The fruits of that intermingling may have shaped the culture of classical Greece and beyond. In Greek mythology, for example, the legendary birthplace of Zeus is said to be a cave in the Dicte mountains on Crete, which may derive from a story about a local deity worshiped at Knossos. And several scholars have argued that the very notion of a Mycenaean king, known as a wanax, was inherited from Crete. Whereas the Near East featured autocratic kings—the Egyptian pharaoh, for example, whose supposed divine nature set him apart from earthly citizens—the wanax, says Davis, was the “highest-ranking member of a ranked society,” and different regions were served by different leaders. It’s possible, Davis proposes, that the transfer to Greek culture of this more diffuse, egalitarian model of authority was of fundamental importance for the development of representative government in Athens a thousand years later. “Way back in the Bronze Age,” he says, “maybe we’re already seeing the seeds of a system which ultimately allows for the emergence of democracies.”

2. I've never gotten a ticket from one, but I've often wondered if those red light cameras are constitutional. This interesting article at Public Discourse argues not and recounts one law professor's work to undermine his own prosecution for a ticket issued for someone else driving his vehicle.

Traffic-camera laws seem like such minor, insignificant intrusions on liberty that few grasp their constitutional significance. But they reflect a profoundly mistaken view of American constitutionalism. One might say that the traffic camera is a sign of our times. Its widespread use and acceptance reveals how far we have drifted from our fundamental commitment to self-government. When our governing officials dismiss due process as mere semantics, when they exercise powers they don’t have and ignore duties they actually bear, and when we let them get away with it, we have ceased to be our own rulers.

3. The prosperity gospel is in the news again with Paula White, a leading prosperity preacher, praying at the upcoming US Presidential Inauguration. This article gives some basic reasons why we should avoid the prosperity gospel.

Even if we avoid the more obvious versions of the prosperity gospel in our lives, it is easy to fall prey to the same error in a different key.

A soft prosperity gospel is a temptation for many Christians in the United States. We believe that if we pray over our proposal at work, our boss will be more likely to grant it. It’s easy to equate a bullish stock market with God’s goodness as our retirement portfolio climbs. When we get laid off from our steady employment, it’s easy to wonder if being a more faithful Christian might have prevented that personal tragedy.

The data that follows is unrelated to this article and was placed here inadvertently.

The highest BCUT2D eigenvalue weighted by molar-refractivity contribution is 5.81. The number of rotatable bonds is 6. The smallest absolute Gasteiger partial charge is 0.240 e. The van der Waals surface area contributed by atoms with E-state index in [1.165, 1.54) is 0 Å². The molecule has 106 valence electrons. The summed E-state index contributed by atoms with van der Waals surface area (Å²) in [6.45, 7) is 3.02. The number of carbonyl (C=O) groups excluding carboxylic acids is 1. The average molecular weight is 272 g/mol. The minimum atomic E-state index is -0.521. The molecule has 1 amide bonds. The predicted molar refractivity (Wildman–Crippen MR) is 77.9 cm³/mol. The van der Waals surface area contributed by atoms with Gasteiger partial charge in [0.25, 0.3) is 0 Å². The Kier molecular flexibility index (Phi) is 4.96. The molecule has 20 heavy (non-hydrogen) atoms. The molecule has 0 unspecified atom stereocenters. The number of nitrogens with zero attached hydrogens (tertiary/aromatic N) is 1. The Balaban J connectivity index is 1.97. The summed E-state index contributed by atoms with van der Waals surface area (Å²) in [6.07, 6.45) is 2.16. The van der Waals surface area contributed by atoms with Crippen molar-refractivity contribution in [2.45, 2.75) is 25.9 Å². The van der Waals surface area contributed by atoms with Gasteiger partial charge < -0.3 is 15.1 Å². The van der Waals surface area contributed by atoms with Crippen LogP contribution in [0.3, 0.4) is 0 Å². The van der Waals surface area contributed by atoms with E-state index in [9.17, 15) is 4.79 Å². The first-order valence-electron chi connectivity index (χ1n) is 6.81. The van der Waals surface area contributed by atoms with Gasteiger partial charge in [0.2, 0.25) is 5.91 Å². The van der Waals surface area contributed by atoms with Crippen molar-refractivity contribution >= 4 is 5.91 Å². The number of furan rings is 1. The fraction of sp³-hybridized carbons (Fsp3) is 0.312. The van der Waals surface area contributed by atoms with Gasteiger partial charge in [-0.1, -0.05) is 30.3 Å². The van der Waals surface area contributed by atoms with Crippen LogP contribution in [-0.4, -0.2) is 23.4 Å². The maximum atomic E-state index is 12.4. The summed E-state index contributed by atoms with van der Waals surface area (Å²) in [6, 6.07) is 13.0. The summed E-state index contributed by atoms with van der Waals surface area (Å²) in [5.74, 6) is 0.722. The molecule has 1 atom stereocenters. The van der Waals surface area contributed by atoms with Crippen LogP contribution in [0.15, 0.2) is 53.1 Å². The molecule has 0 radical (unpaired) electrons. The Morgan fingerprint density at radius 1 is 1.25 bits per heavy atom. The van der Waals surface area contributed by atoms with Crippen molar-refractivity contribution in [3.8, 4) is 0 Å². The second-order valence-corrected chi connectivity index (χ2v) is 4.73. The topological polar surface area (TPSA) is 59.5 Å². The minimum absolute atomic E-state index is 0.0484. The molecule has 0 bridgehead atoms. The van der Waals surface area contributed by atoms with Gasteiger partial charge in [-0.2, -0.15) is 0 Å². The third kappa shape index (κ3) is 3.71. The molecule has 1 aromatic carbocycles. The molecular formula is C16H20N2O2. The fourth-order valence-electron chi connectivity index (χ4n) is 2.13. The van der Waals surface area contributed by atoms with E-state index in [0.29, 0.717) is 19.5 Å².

4. Aaron Earls takes on the hype-machine Colin Cowherd (whose voice consistently made me change the channel whenever I listened to sports radio) in his rebuttal to Dabo Swinney. The interesting thing is that Cowherd's act as a blowhard sells and people are buying it. Earls asks if that is the right thing.

We need the cold shower of the truth to wake us up from the slumber brought on by cozy hot takes.

In the story of the boy who cried wolf, he was the only one who suffered for his dishonesty. That will not be the case for us, when our entire culture trades truth for passion and honesty for entertainment.

When everyone is constantly crying wolf to get attention, no one notices the wolves casually strolling around. And the most dangerous thing is, as Cowherd demonstrates, no one seems to care.

5. I wrote a post at the B&H Academic blog on the relationship between Ethics and Theology. My argument, using Dorothy L. Sayers for support, is that Ethics begins from a foundation of right doctrine:

Doctrine is the very heart of ethics. Unless you believe the right things, there is little hope that you will do the right things. If someone does not believe that humans have inherent value, they are unlikely seek to relieve their suffering or may justify doing harm while calling it good. Proper concern for the wellbeing of other humans is not self-generated; it arises from an anthropology that values people as made in the image of God. When anthropology fails, so does true compassion for other humans.

For example, movements that advocate for voluntary euthanasia are often couched in terms of individual autonomy and alleviation of suffering. Assisting in the suicide deaths of the old and the infirm is ethical if your anthropology presumes that humans have a right to self-determination and that human suffering is purposeless. A deep theological sentiment lies behind a pro-euthanasia ethic. Ethics springs from a foundation of those doctrines that are believed.